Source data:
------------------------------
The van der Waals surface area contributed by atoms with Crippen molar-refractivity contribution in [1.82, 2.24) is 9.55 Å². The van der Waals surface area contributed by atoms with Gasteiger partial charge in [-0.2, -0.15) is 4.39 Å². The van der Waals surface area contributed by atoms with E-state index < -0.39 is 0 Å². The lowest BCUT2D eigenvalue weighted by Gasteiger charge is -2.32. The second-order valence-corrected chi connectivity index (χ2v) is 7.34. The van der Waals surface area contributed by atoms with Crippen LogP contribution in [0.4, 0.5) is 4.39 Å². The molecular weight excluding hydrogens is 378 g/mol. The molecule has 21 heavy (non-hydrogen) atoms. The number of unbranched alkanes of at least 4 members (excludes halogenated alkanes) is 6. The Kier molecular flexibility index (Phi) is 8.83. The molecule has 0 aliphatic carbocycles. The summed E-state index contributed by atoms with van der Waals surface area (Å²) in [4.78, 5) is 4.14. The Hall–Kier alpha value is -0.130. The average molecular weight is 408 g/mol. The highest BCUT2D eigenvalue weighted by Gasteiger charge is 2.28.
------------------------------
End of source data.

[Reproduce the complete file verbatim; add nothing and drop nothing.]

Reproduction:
The van der Waals surface area contributed by atoms with Crippen molar-refractivity contribution in [1.82, 2.24) is 9.55 Å². The van der Waals surface area contributed by atoms with Gasteiger partial charge in [-0.2, -0.15) is 4.39 Å². The van der Waals surface area contributed by atoms with E-state index < -0.39 is 0 Å². The lowest BCUT2D eigenvalue weighted by Gasteiger charge is -2.32. The second-order valence-corrected chi connectivity index (χ2v) is 7.34. The van der Waals surface area contributed by atoms with Crippen LogP contribution in [0.4, 0.5) is 4.39 Å². The molecular weight excluding hydrogens is 378 g/mol. The molecule has 21 heavy (non-hydrogen) atoms. The number of unbranched alkanes of at least 4 members (excludes halogenated alkanes) is 6. The Kier molecular flexibility index (Phi) is 8.83. The molecule has 0 aliphatic carbocycles. The summed E-state index contributed by atoms with van der Waals surface area (Å²) in [4.78, 5) is 4.14. The Hall–Kier alpha value is -0.130. The average molecular weight is 408 g/mol. The highest BCUT2D eigenvalue weighted by Gasteiger charge is 2.28.